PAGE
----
Long-term happiness in marriage could be genetic
Long-term happiness in marriage could be genetic. A new study from researchers at Yale School of Public Health reports that couples who share long-term happiness within marriage may have genes to thank for their longevity. Published in PLOS ONE, the study looks into a genetic variation that affects a social bonding hormone called oxytocin.
“This study shows that how we feel in our close relationships is influenced by more than just our shared experiences with our partners over time,” said lead author Joan Monin, associate professor at the Yale School of Public Health. “In marriage, people are also influenced by their own and their partner’s genetic predispositions.”
Monin and her team studied 178 married couples ranging from 37 to 90 years old. Participants answered survey questions about their feelings of marital security and satisfaction. They also gave the team a saliva sample for genotyping purposes.
When at least one partner within a couple had a genetic variation within their oxytocin receptor called the GG genotype, the couple as a whole reported greater marital satisfaction and security than those couples with different genotypes. This variation (OXTR rs53576) has been previously linked to personality traits like emotional stability, empathy, and sociability, however, before this study, its role within a marital relationship had not been examined.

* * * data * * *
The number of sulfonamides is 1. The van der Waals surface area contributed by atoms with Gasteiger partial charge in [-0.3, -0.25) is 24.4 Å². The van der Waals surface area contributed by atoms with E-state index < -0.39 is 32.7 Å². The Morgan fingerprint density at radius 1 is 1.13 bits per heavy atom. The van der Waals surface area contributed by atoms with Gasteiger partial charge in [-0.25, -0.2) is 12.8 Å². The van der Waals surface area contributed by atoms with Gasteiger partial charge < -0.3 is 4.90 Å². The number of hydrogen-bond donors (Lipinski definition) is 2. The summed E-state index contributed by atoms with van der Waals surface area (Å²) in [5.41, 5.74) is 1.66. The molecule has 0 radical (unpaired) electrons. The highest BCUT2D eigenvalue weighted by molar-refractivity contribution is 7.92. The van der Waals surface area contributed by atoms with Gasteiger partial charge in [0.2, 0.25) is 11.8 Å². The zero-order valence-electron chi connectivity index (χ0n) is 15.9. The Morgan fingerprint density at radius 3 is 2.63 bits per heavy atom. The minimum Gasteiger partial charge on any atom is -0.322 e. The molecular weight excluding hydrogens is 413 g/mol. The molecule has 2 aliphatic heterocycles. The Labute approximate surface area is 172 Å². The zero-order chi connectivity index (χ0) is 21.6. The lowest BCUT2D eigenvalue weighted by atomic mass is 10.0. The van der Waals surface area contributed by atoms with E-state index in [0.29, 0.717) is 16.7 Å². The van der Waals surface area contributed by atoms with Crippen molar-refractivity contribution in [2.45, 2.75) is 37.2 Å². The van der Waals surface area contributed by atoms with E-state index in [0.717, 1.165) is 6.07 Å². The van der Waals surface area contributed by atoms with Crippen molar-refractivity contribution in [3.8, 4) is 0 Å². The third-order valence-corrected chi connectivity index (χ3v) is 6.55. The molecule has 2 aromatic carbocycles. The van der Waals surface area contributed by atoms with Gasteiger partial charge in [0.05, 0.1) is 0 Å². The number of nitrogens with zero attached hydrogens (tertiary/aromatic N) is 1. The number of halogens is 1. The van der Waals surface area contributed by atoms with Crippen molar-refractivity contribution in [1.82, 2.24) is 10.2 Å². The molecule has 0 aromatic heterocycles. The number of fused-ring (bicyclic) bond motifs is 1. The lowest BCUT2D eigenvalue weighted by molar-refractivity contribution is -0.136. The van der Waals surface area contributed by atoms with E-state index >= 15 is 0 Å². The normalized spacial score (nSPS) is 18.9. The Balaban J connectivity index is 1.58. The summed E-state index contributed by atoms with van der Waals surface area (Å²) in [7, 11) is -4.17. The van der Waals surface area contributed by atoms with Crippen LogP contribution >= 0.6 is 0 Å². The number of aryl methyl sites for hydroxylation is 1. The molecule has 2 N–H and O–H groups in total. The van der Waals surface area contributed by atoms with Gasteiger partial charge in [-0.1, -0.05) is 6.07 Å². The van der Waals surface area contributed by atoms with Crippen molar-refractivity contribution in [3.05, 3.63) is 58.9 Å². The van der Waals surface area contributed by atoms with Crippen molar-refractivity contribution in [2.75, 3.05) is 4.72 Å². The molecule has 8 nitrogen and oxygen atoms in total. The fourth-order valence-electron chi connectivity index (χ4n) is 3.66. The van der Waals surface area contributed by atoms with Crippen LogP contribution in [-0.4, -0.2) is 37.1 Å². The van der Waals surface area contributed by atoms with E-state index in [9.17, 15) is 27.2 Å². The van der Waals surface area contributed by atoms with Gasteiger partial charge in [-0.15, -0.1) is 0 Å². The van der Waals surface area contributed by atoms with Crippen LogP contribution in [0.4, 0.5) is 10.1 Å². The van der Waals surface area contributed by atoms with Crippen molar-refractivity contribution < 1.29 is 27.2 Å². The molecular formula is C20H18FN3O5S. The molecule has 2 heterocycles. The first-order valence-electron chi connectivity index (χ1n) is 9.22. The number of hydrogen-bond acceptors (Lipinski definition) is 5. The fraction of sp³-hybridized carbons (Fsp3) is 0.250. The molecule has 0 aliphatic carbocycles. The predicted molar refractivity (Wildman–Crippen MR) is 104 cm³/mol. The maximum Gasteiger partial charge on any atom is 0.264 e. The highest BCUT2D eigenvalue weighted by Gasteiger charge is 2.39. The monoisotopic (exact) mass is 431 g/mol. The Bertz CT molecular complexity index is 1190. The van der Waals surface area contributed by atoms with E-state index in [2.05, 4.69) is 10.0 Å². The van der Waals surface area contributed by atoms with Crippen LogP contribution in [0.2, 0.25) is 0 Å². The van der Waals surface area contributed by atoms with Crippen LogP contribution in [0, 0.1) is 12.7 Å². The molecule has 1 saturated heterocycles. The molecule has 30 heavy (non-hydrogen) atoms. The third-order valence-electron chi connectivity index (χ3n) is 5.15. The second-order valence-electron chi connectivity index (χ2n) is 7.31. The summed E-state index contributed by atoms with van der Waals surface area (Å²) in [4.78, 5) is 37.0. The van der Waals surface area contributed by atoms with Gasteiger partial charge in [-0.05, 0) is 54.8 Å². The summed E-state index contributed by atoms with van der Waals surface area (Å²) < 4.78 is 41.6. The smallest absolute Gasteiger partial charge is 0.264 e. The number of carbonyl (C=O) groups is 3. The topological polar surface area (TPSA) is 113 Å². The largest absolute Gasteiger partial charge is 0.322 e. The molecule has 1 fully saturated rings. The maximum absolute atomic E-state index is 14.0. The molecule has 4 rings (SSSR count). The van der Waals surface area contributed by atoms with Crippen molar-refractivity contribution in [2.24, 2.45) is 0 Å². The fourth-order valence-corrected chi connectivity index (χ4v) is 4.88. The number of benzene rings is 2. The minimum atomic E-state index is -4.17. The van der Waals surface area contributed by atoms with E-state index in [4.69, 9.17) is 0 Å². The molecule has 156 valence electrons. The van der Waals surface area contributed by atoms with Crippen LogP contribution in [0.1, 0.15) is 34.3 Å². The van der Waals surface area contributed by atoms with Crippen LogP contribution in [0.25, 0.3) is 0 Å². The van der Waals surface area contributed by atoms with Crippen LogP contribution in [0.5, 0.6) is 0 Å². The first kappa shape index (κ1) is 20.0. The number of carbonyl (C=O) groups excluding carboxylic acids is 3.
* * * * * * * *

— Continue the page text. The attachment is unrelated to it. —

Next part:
Those with the GG genotype were also less anxiously attached to their spouse, meaning they did not exhibit insecure behaviors related to diminished self-worth, high rejection sensitivity, and approval-seeking behavior, as Monin explained.
Going forward, the team hopes to explore how other genotypes influence relationships as well as how OXTR rs53576 affects specific positive and negative experiences within a relationship to affect the quality of said relationship.
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